As no one really sits at a cafe anonymously in a serious conversation with a friend, so anonymous comments will not be permitted. No more “Your Name” or “Anonymous.” In 5.5 years of blogging I’ve seen that anonymity is often a cloak for ranting or uncharitable comments.

We have no problem with disagreements, but they are to remain civil. Frankly, RJS is far more patient with some of you than I would be and I applaud her willingness to engage an uncivil set of statements because a good question was enmeshed in the heat. So, here’s a good piece of advice when you want to disagree with someone at this site: Tell us to whom the comment is directed and then the best way to engage is to ask a genuine question. Some questions aren’t genuine; they are lead-ons or insinuative that you know better and you just want to set someone up. If you don’t have a genuine question for the one to whom you address your question, wait until the fire cools and then ask the question. It works, believe me, it works. I’ve learned this and am still learning this.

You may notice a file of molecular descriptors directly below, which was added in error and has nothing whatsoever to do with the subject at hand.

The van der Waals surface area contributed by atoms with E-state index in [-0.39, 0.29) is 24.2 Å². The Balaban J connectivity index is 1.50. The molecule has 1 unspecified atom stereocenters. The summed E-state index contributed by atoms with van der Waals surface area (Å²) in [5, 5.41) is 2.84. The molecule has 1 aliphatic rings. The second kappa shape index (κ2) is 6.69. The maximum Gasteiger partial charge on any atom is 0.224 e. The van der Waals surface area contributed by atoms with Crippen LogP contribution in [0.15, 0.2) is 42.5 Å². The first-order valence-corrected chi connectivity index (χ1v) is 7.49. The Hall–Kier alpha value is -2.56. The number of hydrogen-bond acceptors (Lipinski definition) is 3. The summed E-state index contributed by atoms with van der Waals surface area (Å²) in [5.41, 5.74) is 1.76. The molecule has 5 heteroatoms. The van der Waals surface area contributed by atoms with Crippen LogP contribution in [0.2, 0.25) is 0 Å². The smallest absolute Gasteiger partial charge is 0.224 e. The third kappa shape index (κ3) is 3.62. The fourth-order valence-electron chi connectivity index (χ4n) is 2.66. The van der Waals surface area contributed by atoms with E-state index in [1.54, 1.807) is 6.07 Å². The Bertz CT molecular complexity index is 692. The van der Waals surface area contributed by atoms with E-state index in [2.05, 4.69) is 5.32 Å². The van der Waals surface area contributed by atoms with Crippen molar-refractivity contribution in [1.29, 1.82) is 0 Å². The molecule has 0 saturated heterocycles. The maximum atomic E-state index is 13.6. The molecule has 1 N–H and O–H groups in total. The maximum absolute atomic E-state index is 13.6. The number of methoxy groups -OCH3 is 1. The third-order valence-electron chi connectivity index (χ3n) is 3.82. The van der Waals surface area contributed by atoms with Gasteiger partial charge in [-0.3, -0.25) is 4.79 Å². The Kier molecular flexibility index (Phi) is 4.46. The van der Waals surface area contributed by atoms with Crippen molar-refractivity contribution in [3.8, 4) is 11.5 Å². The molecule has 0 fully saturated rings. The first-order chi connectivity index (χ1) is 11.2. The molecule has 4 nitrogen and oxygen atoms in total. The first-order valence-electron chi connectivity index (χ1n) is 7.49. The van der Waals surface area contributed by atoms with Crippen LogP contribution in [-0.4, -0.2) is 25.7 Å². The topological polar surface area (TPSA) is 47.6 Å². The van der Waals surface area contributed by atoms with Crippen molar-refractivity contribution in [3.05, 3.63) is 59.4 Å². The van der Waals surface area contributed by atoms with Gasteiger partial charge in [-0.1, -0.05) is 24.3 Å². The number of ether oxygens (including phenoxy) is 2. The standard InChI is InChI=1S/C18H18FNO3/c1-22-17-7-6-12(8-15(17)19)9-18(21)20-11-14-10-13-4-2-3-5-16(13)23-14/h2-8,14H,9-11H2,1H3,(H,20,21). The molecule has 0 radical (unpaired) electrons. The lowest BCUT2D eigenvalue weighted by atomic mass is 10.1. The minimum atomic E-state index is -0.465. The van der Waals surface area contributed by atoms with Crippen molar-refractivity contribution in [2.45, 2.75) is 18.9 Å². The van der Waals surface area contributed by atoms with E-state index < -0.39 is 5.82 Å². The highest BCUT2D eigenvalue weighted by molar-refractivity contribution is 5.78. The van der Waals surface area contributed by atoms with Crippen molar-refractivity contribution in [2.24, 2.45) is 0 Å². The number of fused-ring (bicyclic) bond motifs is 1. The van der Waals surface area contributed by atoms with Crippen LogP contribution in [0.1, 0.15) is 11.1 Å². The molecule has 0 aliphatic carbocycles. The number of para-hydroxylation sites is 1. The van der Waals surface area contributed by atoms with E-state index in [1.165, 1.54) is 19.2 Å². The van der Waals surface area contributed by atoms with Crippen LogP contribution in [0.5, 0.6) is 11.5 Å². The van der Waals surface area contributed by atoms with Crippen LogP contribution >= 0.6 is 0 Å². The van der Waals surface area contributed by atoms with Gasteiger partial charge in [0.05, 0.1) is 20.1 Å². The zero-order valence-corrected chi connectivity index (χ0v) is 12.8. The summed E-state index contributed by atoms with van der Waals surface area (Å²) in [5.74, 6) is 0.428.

About Scot McKnight

Scot McKnight is a recognized authority on the New Testament, early Christianity, and the historical Jesus. McKnight, author of more than forty books, is the Professor of New Testament at Northern Seminary in Lombard, IL.

  • http://mytoesarecold.com palletjackracer

    Thanks Scott for this great reminder. I’ve had to stop reading other sites because of this very reason.

    Blessings

  • Lived in Wien!

    Who IS RJS? Details! :)

  • http://manofdepravity.com Tyler

    One thing I’ve always appreciated about this blog is that you cover news that relates to topics covered on this blog and I can read through the comments and get great perspectives from other people without listening to rants. Thanks for fostering that kind of environment Scot.

  • MattR

    Thank you Scot… we all need to hear this! I too, have a hard time reading comments on some blogs because of uncivil ranting masked as ‘dialogue.’